Treadmills are one of the most popular pieces of fitness equipment because they mimic exercises that are both familiar and comfortable: Walking and running. Even if we prefer to workout outside, the weather doesn't always cooperate. A treadmill can be a great investment, giving you more options for exercise. Using a treadmill in a gym is one thing, but buying one for your home is a serious matter. Treadmills cost a good deal of money, so consider your budget and, if you can, buy the highest quality machine you can. Here's what you need to know about buying a treadmill.
How Much To Spend
It's important to get the highest quality treadmill you can afford. A quality treadmill will be comfortable, quiet, easy to use and will last a long time. If you want a quality treadmill, you'll likely spend at least $1000, although spending between $1500 and $3000 will offer more stability, better motors and more workout options. There are some so-so models that fall under $1000, but keep in mind those may not last as long, especially if there are a lot of people using it. Choosing the right treadmill will depend on: 1) Your budget, 2) Programming options, 3) The type of motor and, 4) How much space you have.
The first and most important thing to consider with your treadmill is the motor. The right type of motor can ensure you get great workouts and a long life out of your treadmill. Most treadmills have two motors; One to drive the belt and the other to raise and lower the incline. Figuring out horsepower and motor specifications can be confusing. To make it easy, shoot for a continuous duty motor with at least 1.5 horsepower. If you plan on running on the treadmill frequently, you'll be better off choosing 2.5-3.0 horsepower.
Other things to look for include:
- Belt size - At least 48" long and 16" wide
- Speed - If you plan on running, get a treadmill that goes up to 10 mph
- Incline - Get a treadmill with an incline that goes up to 10%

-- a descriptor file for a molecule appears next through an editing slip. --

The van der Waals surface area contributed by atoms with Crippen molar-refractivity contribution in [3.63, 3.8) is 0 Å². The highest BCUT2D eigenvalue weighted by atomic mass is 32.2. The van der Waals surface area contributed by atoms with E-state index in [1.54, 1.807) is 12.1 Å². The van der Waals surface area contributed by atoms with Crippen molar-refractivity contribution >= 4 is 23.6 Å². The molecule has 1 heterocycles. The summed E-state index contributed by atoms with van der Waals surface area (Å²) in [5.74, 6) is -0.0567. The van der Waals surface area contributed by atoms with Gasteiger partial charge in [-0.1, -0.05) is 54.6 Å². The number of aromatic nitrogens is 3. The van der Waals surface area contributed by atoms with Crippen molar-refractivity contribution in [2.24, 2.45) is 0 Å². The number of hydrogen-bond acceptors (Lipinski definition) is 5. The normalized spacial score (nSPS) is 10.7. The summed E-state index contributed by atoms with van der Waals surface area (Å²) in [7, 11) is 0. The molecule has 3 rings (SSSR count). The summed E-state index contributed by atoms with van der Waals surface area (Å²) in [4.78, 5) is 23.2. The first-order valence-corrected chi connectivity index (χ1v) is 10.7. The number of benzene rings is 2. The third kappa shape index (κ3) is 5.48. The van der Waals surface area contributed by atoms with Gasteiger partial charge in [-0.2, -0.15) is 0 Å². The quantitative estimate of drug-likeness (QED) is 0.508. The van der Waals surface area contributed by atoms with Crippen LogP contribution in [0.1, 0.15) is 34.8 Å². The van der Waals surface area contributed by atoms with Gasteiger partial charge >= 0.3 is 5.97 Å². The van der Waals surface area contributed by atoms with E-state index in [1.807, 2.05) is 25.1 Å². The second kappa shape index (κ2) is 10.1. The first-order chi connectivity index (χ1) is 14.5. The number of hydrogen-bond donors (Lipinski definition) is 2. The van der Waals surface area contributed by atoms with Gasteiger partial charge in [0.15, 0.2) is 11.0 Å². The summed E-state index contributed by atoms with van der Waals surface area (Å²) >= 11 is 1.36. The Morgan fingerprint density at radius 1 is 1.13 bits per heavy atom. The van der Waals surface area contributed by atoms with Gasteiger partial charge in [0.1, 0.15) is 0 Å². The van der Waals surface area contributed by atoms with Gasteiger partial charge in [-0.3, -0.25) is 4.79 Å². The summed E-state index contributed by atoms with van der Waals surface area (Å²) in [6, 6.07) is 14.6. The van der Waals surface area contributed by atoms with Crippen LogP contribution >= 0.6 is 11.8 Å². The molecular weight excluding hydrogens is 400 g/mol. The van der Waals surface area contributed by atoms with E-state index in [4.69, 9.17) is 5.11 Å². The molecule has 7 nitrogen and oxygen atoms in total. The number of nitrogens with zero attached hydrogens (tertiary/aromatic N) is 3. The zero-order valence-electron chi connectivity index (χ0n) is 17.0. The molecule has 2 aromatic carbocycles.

- Cushioning - The running bed should absorb shock and the belt shouldn't move around with every foot-strike
- Stability - The treadmill shouldn't shake when you run or walk on it and the frame should remain stable
- Control panel - It should be within reach and simple to use
Before you buy a treadmill, think about the kinds of things you want. Before you go shopping, ask yourself a few questions such as:
- Do you want running or walking programs included?
- Do you want a heart rate monitor?
- Do you want the ability to hook your treadmill up to a website such as ifit.com for new workouts?
- Do you need a treadmill that folds (often more expensive) or do you have enough space for a regular treadmill?
- Can you maintain a treadmill?
- What's the most important feature you want in a treadmil?
Once you can answer some of these questions, you'll want to take the next important step - Try before you buy.
Try Before You Buy
You may not be able to find all your treadmill choices at local sporting goods stores, but it pays to do some research and try as many treadmills as possible. Make a list of treadmills you're interested in and call sporting goods stores to see if they're available locally. Spend at least 10 minutes on each treadmill. Make sure it's quiet and that it doesn't shake, even when running. While you're there, see where the drink holder is. Is there a place to put your music player? Can you add a book rack?
Once you get your treadmill home, you'll have plenty of opportunities to try out the different programs and get into a routine. Treadmill workouts can get pretty boring if you do the same thing all the time. The workouts listed offer some ideas for how to mix things up so you don't get bored.
- Boredom Buster 30-Minute Treadmill Workout
- 30-60-90 Mixed Interval Workout
- Boredom Buster 50-Minute Treadmill Workout
- Beginner 20-Minute Cardio Workout